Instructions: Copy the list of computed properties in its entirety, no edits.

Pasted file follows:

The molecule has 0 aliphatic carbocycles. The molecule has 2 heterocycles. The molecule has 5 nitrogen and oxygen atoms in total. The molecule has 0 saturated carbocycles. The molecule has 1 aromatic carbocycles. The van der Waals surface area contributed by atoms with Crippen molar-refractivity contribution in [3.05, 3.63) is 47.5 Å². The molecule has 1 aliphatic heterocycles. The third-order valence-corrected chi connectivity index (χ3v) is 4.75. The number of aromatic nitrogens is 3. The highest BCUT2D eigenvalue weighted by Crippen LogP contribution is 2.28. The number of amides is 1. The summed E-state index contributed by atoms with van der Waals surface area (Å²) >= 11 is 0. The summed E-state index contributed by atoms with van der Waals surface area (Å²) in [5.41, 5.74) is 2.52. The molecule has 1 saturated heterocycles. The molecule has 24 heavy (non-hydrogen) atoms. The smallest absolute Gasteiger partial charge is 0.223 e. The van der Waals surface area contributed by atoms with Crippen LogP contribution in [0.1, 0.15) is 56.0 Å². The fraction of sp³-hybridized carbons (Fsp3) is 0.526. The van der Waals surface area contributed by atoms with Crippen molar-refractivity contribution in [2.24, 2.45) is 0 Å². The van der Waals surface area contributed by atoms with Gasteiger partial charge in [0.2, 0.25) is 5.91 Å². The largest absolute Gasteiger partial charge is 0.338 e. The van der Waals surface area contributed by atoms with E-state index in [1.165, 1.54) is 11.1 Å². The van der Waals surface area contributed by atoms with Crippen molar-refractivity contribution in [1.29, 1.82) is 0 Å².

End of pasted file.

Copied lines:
The molecule has 0 aliphatic carbocycles. The molecule has 2 heterocycles. The molecule has 5 nitrogen and oxygen atoms in total. The molecule has 0 saturated carbocycles. The molecule has 1 aromatic carbocycles. The van der Waals surface area contributed by atoms with Crippen molar-refractivity contribution in [3.05, 3.63) is 47.5 Å². The molecule has 1 aliphatic heterocycles. The third-order valence-corrected chi connectivity index (χ3v) is 4.75. The number of aromatic nitrogens is 3. The highest BCUT2D eigenvalue weighted by Crippen LogP contribution is 2.28. The number of amides is 1. The summed E-state index contributed by atoms with van der Waals surface area (Å²) >= 11 is 0. The summed E-state index contributed by atoms with van der Waals surface area (Å²) in [5.41, 5.74) is 2.52. The molecule has 1 saturated heterocycles. The molecule has 24 heavy (non-hydrogen) atoms. The smallest absolute Gasteiger partial charge is 0.223 e. The van der Waals surface area contributed by atoms with Crippen LogP contribution in [0.1, 0.15) is 56.0 Å². The fraction of sp³-hybridized carbons (Fsp3) is 0.526. The van der Waals surface area contributed by atoms with Crippen molar-refractivity contribution in [2.24, 2.45) is 0 Å². The van der Waals surface area contributed by atoms with Gasteiger partial charge in [0.2, 0.25) is 5.91 Å². The largest absolute Gasteiger partial charge is 0.338 e. The van der Waals surface area contributed by atoms with E-state index in [1.165, 1.54) is 11.1 Å². The van der Waals surface area contributed by atoms with Crippen molar-refractivity contribution in [1.29, 1.82) is 0 Å².